Amberstein
Jake Warne – Vocalist/Bassist
Andrew Farrar – Drummer/Vocalist
Ivan Mallory – Guitarist
Steven Lesko – Guitarist

Whether it’s with a fellow fan on the other side of the globe or the local band right in your backyard, one of the best things about being a music fan is the relationships that are made. I’ve been lucky enough to become friends with Amberstein (Milwaukee, WI) over the past several years, and have even done band & family photoshoots for them. I’ve also interviewed them twice previously for other outlets, so coming up with fresh questions was a bit of a struggle. Luckily, that friendship made for an easy conversation as opposed to a formal interview.

Manor 208: Who is Amberstein?

Jake: For the last 4 years, Andrew, Jake, and Ivan have been together. Sometimes as a three piece, sometimes as a four piece. For the past 2 years, as a four piece with Steven. And that’s been a lot of fun. I feel like all the right pieces have been in place for a while now to create some really good, new stuff. So, that’s what we’ve been working on.

Manor 208: So, because of Covid…you guys haven’t a ton of shows, have you? Steven, you’ve been with the band for 2 years, and covid has been a year and a half.

Jake: Steven, you’ve got what…4 shows with us?

Steven: Yeah, 4…maybe 5.

Jake: Shortly before Covid, it was all about Steven getting up to speed because he was the new guy. He worked really hard to be able to play any show that we could play coming up. The show right before Covid was in Feb 2020. We played about 2 and a half hours, and played all of our originals with a few covers thrown in…but it was definitely of the originals we’d ever want to play live.

Andrew: And so much time has passed, we’ve forgotten how much of a grind it was for him.

Steven: The first show I played, we were playing with Meytal Cohen at Route 20 (Racine, WI). I had about a 2 week deadline to play it. It was the first real test.

Jake: Yeah, when you think back to when Steven joined us, he had just enough time to get completely initiated into the band, learn all the music and be ready for shows. Then all shows in the future got canceled. So we started writing around that same time too. The last show we played, we did every song we were taking into pre-production. So there are a lot of songs that we’ve only played once. We had pre-production, then we had drum tracking…and then everything stopped. Then we chipped away at the songs we decided to move forward with for the next year…and then…here we are.

Manor 208: So you were in the middle of recording when covid hit?

Jake: We did pre-production in Feb 2020, and then did drums in March.  We did it all in one day.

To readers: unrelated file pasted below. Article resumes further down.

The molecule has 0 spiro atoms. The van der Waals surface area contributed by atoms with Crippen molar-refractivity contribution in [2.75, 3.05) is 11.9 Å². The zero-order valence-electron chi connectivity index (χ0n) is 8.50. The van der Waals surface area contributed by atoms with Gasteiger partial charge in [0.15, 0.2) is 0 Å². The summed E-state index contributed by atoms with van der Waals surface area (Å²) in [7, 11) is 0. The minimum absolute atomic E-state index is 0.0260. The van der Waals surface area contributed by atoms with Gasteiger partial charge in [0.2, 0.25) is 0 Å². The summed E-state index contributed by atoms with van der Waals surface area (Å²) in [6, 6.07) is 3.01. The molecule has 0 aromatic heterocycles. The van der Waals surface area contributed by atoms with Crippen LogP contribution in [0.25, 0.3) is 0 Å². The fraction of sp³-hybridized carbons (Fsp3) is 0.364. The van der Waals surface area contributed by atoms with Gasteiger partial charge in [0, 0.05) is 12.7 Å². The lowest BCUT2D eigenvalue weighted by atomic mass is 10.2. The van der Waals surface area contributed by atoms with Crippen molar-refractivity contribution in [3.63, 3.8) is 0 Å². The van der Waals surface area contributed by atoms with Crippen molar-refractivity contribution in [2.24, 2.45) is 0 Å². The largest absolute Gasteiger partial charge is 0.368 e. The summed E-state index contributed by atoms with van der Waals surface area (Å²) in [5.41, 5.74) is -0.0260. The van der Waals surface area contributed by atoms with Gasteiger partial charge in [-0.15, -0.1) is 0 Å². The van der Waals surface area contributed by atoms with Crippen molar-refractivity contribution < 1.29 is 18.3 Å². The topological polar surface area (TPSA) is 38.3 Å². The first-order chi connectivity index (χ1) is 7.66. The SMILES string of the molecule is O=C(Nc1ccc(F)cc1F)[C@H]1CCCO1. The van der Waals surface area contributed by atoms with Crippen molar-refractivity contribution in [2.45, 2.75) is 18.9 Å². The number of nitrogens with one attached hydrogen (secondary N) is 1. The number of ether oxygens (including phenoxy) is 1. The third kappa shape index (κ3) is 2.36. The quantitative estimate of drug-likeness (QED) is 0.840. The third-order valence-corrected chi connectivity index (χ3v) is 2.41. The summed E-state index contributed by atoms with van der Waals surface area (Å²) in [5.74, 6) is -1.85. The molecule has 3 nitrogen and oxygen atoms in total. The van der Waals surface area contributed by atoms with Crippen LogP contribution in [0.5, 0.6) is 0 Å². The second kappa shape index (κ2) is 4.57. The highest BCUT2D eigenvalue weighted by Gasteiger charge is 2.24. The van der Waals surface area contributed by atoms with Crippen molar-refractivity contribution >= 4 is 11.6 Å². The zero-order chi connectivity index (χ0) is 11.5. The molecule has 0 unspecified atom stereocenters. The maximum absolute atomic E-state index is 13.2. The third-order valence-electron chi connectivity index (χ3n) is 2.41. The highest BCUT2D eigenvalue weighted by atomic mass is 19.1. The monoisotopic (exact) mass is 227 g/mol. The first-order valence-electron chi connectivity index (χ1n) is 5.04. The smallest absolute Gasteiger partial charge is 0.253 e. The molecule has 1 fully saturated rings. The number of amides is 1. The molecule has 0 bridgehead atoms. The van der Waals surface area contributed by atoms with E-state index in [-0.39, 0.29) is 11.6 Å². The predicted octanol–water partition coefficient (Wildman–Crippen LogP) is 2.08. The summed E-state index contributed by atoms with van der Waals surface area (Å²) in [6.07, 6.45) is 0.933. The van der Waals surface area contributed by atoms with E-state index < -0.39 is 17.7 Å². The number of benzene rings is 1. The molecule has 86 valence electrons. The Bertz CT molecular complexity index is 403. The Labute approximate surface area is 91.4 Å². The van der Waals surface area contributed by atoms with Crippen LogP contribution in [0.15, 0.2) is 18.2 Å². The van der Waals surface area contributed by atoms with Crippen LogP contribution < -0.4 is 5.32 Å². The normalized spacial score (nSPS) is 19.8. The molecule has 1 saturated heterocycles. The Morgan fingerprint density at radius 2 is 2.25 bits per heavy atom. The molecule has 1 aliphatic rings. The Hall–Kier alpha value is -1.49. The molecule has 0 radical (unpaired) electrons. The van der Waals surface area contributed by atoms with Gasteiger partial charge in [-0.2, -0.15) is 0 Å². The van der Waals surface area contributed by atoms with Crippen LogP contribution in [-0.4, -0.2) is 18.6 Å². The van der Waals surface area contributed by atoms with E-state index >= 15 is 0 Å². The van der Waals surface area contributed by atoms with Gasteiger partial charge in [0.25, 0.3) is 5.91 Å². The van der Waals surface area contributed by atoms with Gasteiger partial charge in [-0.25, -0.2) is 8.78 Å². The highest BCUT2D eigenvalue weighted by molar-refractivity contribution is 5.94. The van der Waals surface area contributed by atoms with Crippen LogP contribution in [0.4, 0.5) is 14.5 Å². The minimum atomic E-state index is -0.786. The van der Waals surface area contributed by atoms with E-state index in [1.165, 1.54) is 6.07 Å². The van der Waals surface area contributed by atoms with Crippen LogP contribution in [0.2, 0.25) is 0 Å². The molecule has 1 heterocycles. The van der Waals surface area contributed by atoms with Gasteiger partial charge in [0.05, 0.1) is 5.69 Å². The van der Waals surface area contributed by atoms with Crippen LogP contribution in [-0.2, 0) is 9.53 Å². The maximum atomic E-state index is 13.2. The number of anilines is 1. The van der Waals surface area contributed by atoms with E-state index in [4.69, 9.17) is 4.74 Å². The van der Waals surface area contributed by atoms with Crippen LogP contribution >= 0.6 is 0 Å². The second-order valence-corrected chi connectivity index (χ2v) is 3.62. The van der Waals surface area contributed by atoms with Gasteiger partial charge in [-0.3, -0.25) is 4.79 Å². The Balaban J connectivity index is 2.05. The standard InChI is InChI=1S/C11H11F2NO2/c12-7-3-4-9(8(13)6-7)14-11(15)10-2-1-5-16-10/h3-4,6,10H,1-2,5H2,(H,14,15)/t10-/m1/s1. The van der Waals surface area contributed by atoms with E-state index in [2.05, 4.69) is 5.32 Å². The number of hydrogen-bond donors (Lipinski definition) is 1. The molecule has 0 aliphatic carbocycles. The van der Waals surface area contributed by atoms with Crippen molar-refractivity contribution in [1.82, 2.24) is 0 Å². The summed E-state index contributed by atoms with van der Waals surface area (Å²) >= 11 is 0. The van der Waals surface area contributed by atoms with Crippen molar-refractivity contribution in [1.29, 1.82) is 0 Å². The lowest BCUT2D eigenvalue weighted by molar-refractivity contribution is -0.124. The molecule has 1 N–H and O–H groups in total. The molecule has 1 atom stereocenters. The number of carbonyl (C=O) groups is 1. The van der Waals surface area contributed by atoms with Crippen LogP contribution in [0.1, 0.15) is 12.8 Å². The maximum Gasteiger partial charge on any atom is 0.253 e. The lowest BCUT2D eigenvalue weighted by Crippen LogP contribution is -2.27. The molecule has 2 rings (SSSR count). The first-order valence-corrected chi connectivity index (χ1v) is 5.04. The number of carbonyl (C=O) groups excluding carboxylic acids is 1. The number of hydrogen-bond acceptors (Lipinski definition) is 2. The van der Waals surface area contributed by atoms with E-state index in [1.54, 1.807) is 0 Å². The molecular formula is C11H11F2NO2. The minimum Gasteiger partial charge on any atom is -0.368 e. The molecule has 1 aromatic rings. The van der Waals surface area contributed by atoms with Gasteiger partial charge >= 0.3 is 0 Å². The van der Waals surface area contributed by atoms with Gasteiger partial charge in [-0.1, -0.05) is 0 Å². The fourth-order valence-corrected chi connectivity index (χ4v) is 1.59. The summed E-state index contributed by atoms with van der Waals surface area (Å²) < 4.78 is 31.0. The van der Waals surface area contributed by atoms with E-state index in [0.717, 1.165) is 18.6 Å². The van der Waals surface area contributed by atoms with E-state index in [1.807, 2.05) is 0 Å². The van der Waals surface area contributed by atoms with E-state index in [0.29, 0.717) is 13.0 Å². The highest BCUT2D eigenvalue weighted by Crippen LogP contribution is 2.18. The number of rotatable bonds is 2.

Andrew: Let the record show…(laughs) No, I’m glad you remember the timing of this, because it feels like a lifetime ago.

Jake: Then, it wasn’t until May or June that we actually got into the studio because it was shut down.  That caused the producer to get backed up. Then we had Covid scare after Covid scare, so we didn’t have edited drums to track guitars over until probably June.   Guitar tracking went from June through August of 2020. Then vocals, mixing, and post-production. So yeah…it took a really long time. We may have been more cautious than necessary, but we made it through.

Steven: It was actually an advantage because there were no shows to play, so we had all this down time to do all of it too.

Manor 208: You mentioned that you first met with your producer in November. That’s 2 years ago. That’s insane.

Jake: It definitely feels like the longest project we’ve ever been a part of. That’s why when we released the new song (The Comeback), it felt like we finally got the ball rolling after 2 years.

“The Comeback”

Andrew: It’s an interesting case study of a group project you’re trying to do during a pandemic. So much of it requires for you to be together. A lot of it requires little finicky, nit-picky changes. The convenience of getting together in a whim isn’t really a possibility, and you have to plan it out. It was basically loading up an agenda worth of stuff that we could get done when we all got together. I think going forward, our next project is probably going to that much more efficient, because we will never take the time we have together for granted…EVER. Not just as a band, but in life. (Laughs) So yeah…2 years later. Here’s one song for you.

Manor 208: Who’s been a major influence, or supporter…outside the music industry. I’m not looking for a big name, but more someone who’s been there throughout the process. (Referring to Jake & Andrew) You guys have been support for each other. 

Jake: Yeah, Andrew and I have been together for 8 years now.

Andrew: And no ring. NO RING.